Coconut oil

Food , Health , Well being
Coconut oil

Coconut oil is being used more and more by French businesses. It is extracted from coconut meat and its solid texture is due to an ambiant temperature that is too low for the oil to remain liquid. It nonetheless melts quickly with a little heat. Coconut oil had long be considered to be bad for health, due in particular to the large number of saturated fatty fats that it contains but this oil, which is used in cooking and in cosmetics, has health benefits that it would be a pity to neglect.  

Nutritional information

The scientific community has been surprised by the fact that certain Pacific populations, whose traditional diet is principally composed of coconut, have so few illnesses (1). They discovered that regularly consuming coconut oil helps to actively fight against the proliferation of "bad" cholesterol in the body, and thereby limit the development of a certain number of cardiovascular diseases (2). Coconut oil is thought to have a in the short term. The body reacts naturally to the oil's fatty acids which accelerates the feeling of feeling full (3). Paradoxially these fatty acids increase the metabolism of fats and the body's consumption of calories. In short, consuming coconut oil enables you to eat the same amount while burning more calories (4). This mechanism also has a relative anti-cancer effect as it prevent cancerous cells from absorbing the glucose that they need in order to multiply (5). The lauric acid present in coconut oil boosts the immune system, which is then better able to fight certain types of harmful bacteria such as staphylococcus aureus (6) or candida albicans (7).

In particular, coconut oil has been hailed in several studies as a key in the fight against the symptoms of Alzheimer's. It contains very specific molecules that actively stimulate neural connections: medium chain triglycerides and ketones indispensable to cerebral health. Experts generally recommend ketonic diets to prevent all types of neurodegenerative illnesses (8), such as Alzheimer's and Parkinson's, but trials of coconut oil against Alzheimer's have been the most compelling, with drastic improvements shown in the short-term memory of the patients treated, at all stages of development of the illness. (9)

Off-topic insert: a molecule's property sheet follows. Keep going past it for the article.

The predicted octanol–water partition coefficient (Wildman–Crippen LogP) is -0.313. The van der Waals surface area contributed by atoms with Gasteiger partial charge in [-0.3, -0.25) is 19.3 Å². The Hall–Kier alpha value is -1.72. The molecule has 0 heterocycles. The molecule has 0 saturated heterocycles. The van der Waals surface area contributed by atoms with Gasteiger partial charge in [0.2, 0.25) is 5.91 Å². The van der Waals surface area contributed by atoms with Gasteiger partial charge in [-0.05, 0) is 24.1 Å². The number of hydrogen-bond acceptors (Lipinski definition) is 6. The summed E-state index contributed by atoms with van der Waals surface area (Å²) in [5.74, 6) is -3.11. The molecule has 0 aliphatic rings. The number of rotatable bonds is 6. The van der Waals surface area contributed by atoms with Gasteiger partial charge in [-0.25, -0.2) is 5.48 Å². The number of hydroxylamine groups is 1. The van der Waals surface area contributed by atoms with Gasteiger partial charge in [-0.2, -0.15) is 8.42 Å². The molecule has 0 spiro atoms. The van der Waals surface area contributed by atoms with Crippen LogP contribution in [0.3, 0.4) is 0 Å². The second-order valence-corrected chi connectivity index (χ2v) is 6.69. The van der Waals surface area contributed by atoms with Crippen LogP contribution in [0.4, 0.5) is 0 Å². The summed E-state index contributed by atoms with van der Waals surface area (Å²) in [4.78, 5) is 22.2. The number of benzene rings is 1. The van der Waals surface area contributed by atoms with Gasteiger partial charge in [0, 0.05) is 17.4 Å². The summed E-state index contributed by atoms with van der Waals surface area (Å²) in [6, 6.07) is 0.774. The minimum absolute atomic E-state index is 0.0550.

How to cook with coconut oil

Coconut oil therefore has an important place in your kitchen! It is an excellent substitute for all types of fat and also has the advantage of being able to be cooked at high temperature or fried without losing its benecial effects. It has a very light taste with very little sugar. You can therefore use it to your taste in all recipes, both sweet and savoury. Organically produced extra-virgin coconut oil is often of better quality so consider using it if possible. 

Sources: draxe.com; alternativesante.fr; authoritynutrition.com
References: (1) Kumar, P. D. (1997). The role of coconut and coconut oil in coronary heart disease in Kerala, south India. (2) Eyres L et al. Coconut oil consumption and cardiovascular risk factors in humans. Nutr Reviews 2016: 74(4): 267-80. (3) Lichtenstein AH et al. Effects of different forms of dietary hydrogenated fats on serum lipoprotein cholesterol levels. N Engl J Med 1999; 24;340(25):1933-40. (4) Lei, T., Xie, W., Han, J., Corkey, B. E., Hamilton, J. A. and Guo, W. (2004), Medium-Chain Fatty Acids Attenuate Agonist-Stimulated Lipolysis, Mimicking the Effects of Starvation. Obesity Research, 12: 599–611. doi:10.1038/oby.2004.69 (5) Sakaguchi, M., Hiramatsu, Y., Takada, H., Yamamura, M., Hioki, K., Saito, K., & Yamamoto, M. (1984). Effect of dietary unsaturated and saturated fats on azoxymethane-induced colon carcinogenesis in rats. Cancer research, 44(4), 1472-1477. (6) Duraipandiyan, V., Ayyanar, M., & Ignacimuthu, S. (2006). Antimicrobial activity of some ethnomedicinal plants used by Paliyar tribe from Tamil Nadu, India. BMC complementary and alternative medicine, 6(1), 35. (7) Ogbolu, D. O., Oni, A. A., Daini, O. A., & Oloko, A. P. (2007). In vitro antimicrobial properties of coconut oil on Candida species in Ibadan, Nigeria. Journal of medicinal food, 10(2), 384-387. (8) Henderson, S. T. (2008). Ketone bodies as a therapeutic for Alzheimer's disease. Neurotherapeutics, 5(3), 470-480. (9) The Coconut Oil and Low-Carb Solution for Alzheimer's, Parkinson's, and Other Diseases", Mary T. Newport, M.D. (Basic Health Publications, 2015).

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